The idea of having something so momentous as your criminal case in a matter where you are completely innocent resting in the hands of someone I've never met and have no idea what they are or are not capable of is probably one of the most frightening things I've ever imagined. Of course, even less-than-the-best representation is likely to be better than representing oneself, but still...it must be terrible to not have any idea or choice over something that can so drastically effect the rest of your life.
The innocent person is the client that scares me because everything rides on me. This person could be wrongfully convicted if I'm not careful and circumspect in my work. This person could be facing the punishment for my poor work if I do not do my very best. I always to my very best on everyone's case, but no matter how much I try, if an innocent defendant ends up convicted despite my work, I will always feel that the error lies with me, that somehow I failed the person.
I have had only one client so far that I believed was actually innocent of the crimes he was charged with who actually took his case to trial. I reviewed his case with him over and over and we reviewed everything possible. He decided to pursue trial rather than plea to anything because he was insistent that he had done nothing wrong. The offer wasn't that great anyway, so I thought his decision to go to trial made sense. The prosecutor wouldn't budge on his offer so there wasn't much else to do besides take it to trial.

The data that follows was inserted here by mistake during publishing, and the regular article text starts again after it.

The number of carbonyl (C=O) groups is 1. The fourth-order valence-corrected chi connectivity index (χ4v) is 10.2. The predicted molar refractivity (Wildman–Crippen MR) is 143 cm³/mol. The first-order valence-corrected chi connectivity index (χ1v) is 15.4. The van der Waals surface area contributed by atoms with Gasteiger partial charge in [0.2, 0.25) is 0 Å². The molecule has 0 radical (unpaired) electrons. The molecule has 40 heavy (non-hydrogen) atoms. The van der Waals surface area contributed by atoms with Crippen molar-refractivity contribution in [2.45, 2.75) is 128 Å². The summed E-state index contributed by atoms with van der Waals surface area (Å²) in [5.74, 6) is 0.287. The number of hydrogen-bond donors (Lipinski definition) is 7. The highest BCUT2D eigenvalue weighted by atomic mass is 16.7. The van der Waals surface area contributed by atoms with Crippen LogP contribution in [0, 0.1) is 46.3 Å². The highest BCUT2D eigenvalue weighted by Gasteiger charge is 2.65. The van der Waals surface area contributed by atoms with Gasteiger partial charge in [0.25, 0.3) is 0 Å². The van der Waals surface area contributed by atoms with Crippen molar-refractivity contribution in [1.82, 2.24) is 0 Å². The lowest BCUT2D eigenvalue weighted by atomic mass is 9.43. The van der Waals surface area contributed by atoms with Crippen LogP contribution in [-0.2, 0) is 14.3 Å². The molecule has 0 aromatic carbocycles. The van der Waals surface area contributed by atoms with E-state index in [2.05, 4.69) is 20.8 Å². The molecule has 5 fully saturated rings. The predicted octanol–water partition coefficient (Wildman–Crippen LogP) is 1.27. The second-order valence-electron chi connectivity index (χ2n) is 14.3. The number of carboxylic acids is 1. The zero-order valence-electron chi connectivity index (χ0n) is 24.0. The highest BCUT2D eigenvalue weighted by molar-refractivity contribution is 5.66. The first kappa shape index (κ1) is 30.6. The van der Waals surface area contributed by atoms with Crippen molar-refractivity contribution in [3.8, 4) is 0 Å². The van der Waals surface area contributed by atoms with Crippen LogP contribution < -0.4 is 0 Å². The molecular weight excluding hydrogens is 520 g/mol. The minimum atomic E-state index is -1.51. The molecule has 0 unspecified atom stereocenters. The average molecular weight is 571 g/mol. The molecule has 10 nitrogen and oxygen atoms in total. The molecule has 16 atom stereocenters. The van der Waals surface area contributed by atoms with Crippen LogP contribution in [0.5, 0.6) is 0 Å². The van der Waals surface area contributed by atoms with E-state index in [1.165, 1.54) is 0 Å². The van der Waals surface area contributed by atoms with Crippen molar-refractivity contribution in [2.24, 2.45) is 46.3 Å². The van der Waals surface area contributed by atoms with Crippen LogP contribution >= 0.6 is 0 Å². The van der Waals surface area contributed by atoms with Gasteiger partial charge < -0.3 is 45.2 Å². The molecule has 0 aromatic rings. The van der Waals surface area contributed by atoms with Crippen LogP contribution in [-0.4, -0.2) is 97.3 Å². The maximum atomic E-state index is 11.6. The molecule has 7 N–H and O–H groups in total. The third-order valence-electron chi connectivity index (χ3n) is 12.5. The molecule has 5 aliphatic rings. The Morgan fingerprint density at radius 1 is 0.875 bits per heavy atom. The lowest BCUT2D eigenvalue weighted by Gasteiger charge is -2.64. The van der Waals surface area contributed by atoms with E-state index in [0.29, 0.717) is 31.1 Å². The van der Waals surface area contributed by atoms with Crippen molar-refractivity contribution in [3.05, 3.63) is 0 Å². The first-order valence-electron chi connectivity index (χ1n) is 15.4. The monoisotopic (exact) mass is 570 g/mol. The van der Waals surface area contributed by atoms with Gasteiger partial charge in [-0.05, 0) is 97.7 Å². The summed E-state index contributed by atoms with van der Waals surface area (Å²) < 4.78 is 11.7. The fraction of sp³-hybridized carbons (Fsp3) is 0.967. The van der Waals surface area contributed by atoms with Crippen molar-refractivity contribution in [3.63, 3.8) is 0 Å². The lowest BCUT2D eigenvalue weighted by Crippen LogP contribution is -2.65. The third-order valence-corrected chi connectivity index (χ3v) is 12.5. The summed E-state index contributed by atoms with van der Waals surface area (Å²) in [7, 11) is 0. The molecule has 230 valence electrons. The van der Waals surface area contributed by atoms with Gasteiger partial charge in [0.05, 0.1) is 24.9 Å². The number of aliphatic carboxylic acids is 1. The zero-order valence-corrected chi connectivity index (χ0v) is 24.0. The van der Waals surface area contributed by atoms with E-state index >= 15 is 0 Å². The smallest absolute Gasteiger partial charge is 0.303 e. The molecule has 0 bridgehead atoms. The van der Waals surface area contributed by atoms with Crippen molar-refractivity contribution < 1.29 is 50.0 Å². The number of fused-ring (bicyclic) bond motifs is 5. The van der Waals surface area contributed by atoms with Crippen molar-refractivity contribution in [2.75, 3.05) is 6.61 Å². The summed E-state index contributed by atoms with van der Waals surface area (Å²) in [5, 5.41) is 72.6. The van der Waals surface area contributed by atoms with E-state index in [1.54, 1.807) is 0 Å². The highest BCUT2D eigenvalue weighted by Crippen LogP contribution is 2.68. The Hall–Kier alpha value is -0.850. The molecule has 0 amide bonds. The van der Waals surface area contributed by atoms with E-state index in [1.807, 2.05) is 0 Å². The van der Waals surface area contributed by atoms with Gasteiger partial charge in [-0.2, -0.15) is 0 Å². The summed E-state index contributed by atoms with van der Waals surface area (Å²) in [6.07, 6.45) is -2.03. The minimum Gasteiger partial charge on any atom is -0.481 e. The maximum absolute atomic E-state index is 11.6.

I thought we had a very strong case. I worked long, long hours on the trial. I prepped and prepped and prepped for weeks prior to the trial. I did everything I possibly could. And I was terrified. I had to stop myself from throwing up the morning that trial started because I knew that if I fucked this up, my client was going to prison. And for a long time. And I knew he shouldn't be going to prison and that if would be my fault, my failure, if he did.
I put on a very good, very strong case. My closing was one of the best I've ever done. The court staff whispered to me in the hallways that they thought we'd win this one. My client was cautiously optimistic. And, although I had never communicated the absolute cold fear in me during the trial, he must have felt it at some level, because after my closing, he leaned over to me and whispered, "I just want you to know that know matter what the outcome is, you did a really great job. I wanted you to know that before the verdict came back. No matter what, I'm really glad to have had you on my case." He must have sensed my nervousness and edginess.
And then the verdict came back several hours later. Guilty. On both counts. My heart dropped and I felt like I might pass out. What could I even say to my client? No words seemed sufficient. And all I could think about was the things I could have done differently, the questions I should have asked during the trial, the evidence I should have presented, etc., etc.